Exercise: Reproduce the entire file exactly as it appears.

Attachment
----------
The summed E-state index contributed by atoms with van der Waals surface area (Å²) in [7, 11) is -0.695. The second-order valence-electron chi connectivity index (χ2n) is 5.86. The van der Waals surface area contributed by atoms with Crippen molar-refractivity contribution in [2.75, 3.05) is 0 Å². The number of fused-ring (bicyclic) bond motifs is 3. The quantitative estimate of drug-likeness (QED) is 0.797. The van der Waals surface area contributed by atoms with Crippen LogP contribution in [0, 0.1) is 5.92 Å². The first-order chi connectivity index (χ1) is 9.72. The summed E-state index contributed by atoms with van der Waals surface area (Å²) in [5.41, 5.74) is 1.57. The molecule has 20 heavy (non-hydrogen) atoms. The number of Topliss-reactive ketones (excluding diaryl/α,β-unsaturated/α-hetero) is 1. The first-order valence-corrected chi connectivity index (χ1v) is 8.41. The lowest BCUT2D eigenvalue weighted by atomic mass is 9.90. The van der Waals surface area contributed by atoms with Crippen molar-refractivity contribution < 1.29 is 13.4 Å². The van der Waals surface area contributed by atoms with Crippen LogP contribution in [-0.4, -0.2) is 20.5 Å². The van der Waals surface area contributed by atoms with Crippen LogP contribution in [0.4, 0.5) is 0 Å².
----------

The summed E-state index contributed by atoms with van der Waals surface area (Å²) in [7, 11) is -0.695. The second-order valence-electron chi connectivity index (χ2n) is 5.86. The van der Waals surface area contributed by atoms with Crippen molar-refractivity contribution in [2.75, 3.05) is 0 Å². The number of fused-ring (bicyclic) bond motifs is 3. The quantitative estimate of drug-likeness (QED) is 0.797. The van der Waals surface area contributed by atoms with Crippen LogP contribution in [0, 0.1) is 5.92 Å². The first-order chi connectivity index (χ1) is 9.72. The summed E-state index contributed by atoms with van der Waals surface area (Å²) in [5.41, 5.74) is 1.57. The molecule has 20 heavy (non-hydrogen) atoms. The number of Topliss-reactive ketones (excluding diaryl/α,β-unsaturated/α-hetero) is 1. The first-order valence-corrected chi connectivity index (χ1v) is 8.41. The lowest BCUT2D eigenvalue weighted by atomic mass is 9.90. The van der Waals surface area contributed by atoms with Crippen molar-refractivity contribution < 1.29 is 13.4 Å². The van der Waals surface area contributed by atoms with Crippen LogP contribution in [-0.4, -0.2) is 20.5 Å². The van der Waals surface area contributed by atoms with Crippen LogP contribution in [0.4, 0.5) is 0 Å².